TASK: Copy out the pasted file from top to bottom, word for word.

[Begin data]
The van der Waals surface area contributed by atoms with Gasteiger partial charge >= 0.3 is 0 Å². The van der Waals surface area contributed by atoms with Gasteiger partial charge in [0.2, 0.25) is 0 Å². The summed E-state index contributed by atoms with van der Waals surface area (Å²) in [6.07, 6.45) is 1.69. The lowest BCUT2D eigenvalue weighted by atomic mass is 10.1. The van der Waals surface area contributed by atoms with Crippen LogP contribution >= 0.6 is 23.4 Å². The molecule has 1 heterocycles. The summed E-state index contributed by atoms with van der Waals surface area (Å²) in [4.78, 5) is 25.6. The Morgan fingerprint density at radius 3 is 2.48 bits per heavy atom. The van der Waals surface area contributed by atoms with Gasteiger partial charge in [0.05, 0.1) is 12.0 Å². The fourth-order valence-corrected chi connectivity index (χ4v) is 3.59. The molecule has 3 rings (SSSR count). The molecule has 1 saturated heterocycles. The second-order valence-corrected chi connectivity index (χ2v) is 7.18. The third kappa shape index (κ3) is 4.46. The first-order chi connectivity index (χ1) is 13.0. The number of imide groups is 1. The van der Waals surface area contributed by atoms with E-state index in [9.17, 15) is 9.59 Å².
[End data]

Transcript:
The van der Waals surface area contributed by atoms with Gasteiger partial charge >= 0.3 is 0 Å². The van der Waals surface area contributed by atoms with Gasteiger partial charge in [0.2, 0.25) is 0 Å². The summed E-state index contributed by atoms with van der Waals surface area (Å²) in [6.07, 6.45) is 1.69. The lowest BCUT2D eigenvalue weighted by atomic mass is 10.1. The van der Waals surface area contributed by atoms with Crippen LogP contribution >= 0.6 is 23.4 Å². The molecule has 1 heterocycles. The summed E-state index contributed by atoms with van der Waals surface area (Å²) in [4.78, 5) is 25.6. The Morgan fingerprint density at radius 3 is 2.48 bits per heavy atom. The van der Waals surface area contributed by atoms with Gasteiger partial charge in [0.05, 0.1) is 12.0 Å². The fourth-order valence-corrected chi connectivity index (χ4v) is 3.59. The molecule has 3 rings (SSSR count). The molecule has 1 saturated heterocycles. The second-order valence-corrected chi connectivity index (χ2v) is 7.18. The third kappa shape index (κ3) is 4.46. The first-order chi connectivity index (χ1) is 13.0. The number of imide groups is 1. The van der Waals surface area contributed by atoms with E-state index in [9.17, 15) is 9.59 Å².